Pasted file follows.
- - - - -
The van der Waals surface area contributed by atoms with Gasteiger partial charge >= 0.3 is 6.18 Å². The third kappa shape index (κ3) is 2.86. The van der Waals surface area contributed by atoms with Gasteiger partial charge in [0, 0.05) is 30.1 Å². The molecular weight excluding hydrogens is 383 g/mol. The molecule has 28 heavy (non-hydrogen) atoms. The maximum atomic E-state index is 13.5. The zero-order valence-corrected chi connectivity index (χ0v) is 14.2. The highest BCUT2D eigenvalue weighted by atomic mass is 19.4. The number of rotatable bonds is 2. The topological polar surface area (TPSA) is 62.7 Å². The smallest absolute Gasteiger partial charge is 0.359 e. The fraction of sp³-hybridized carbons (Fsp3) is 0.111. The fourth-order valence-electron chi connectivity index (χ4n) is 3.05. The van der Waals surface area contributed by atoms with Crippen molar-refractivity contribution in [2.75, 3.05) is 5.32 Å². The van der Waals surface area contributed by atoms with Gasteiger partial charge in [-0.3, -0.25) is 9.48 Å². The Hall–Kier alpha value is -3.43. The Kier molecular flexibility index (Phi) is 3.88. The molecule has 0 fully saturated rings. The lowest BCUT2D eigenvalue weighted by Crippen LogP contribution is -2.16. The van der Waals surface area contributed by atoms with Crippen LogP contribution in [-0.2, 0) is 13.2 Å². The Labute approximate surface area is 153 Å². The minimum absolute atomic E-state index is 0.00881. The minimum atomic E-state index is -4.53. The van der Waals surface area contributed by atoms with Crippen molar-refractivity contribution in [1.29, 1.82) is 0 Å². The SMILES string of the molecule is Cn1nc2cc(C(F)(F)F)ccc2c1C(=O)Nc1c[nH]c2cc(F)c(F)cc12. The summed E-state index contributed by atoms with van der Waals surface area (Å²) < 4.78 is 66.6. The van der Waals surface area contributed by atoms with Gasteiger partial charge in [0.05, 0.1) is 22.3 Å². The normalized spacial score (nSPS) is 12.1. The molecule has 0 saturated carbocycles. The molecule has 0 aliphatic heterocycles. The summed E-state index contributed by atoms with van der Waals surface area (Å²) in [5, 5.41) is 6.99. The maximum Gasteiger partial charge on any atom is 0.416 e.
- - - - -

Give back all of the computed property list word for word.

The van der Waals surface area contributed by atoms with Gasteiger partial charge >= 0.3 is 6.18 Å². The third kappa shape index (κ3) is 2.86. The van der Waals surface area contributed by atoms with Gasteiger partial charge in [0, 0.05) is 30.1 Å². The molecular weight excluding hydrogens is 383 g/mol. The molecule has 28 heavy (non-hydrogen) atoms. The maximum atomic E-state index is 13.5. The zero-order valence-corrected chi connectivity index (χ0v) is 14.2. The highest BCUT2D eigenvalue weighted by atomic mass is 19.4. The number of rotatable bonds is 2. The topological polar surface area (TPSA) is 62.7 Å². The smallest absolute Gasteiger partial charge is 0.359 e. The fraction of sp³-hybridized carbons (Fsp3) is 0.111. The fourth-order valence-electron chi connectivity index (χ4n) is 3.05. The van der Waals surface area contributed by atoms with Crippen molar-refractivity contribution in [2.75, 3.05) is 5.32 Å². The van der Waals surface area contributed by atoms with Gasteiger partial charge in [-0.3, -0.25) is 9.48 Å². The Hall–Kier alpha value is -3.43. The Kier molecular flexibility index (Phi) is 3.88. The molecule has 0 fully saturated rings. The lowest BCUT2D eigenvalue weighted by Crippen LogP contribution is -2.16. The van der Waals surface area contributed by atoms with Crippen LogP contribution in [-0.2, 0) is 13.2 Å². The Labute approximate surface area is 153 Å². The minimum absolute atomic E-state index is 0.00881. The minimum atomic E-state index is -4.53. The van der Waals surface area contributed by atoms with Crippen molar-refractivity contribution in [1.29, 1.82) is 0 Å². The SMILES string of the molecule is Cn1nc2cc(C(F)(F)F)ccc2c1C(=O)Nc1c[nH]c2cc(F)c(F)cc12. The summed E-state index contributed by atoms with van der Waals surface area (Å²) < 4.78 is 66.6. The van der Waals surface area contributed by atoms with Gasteiger partial charge in [0.05, 0.1) is 22.3 Å². The normalized spacial score (nSPS) is 12.1. The molecule has 0 saturated carbocycles. The molecule has 0 aliphatic heterocycles. The summed E-state index contributed by atoms with van der Waals surface area (Å²) in [5, 5.41) is 6.99. The maximum Gasteiger partial charge on any atom is 0.416 e.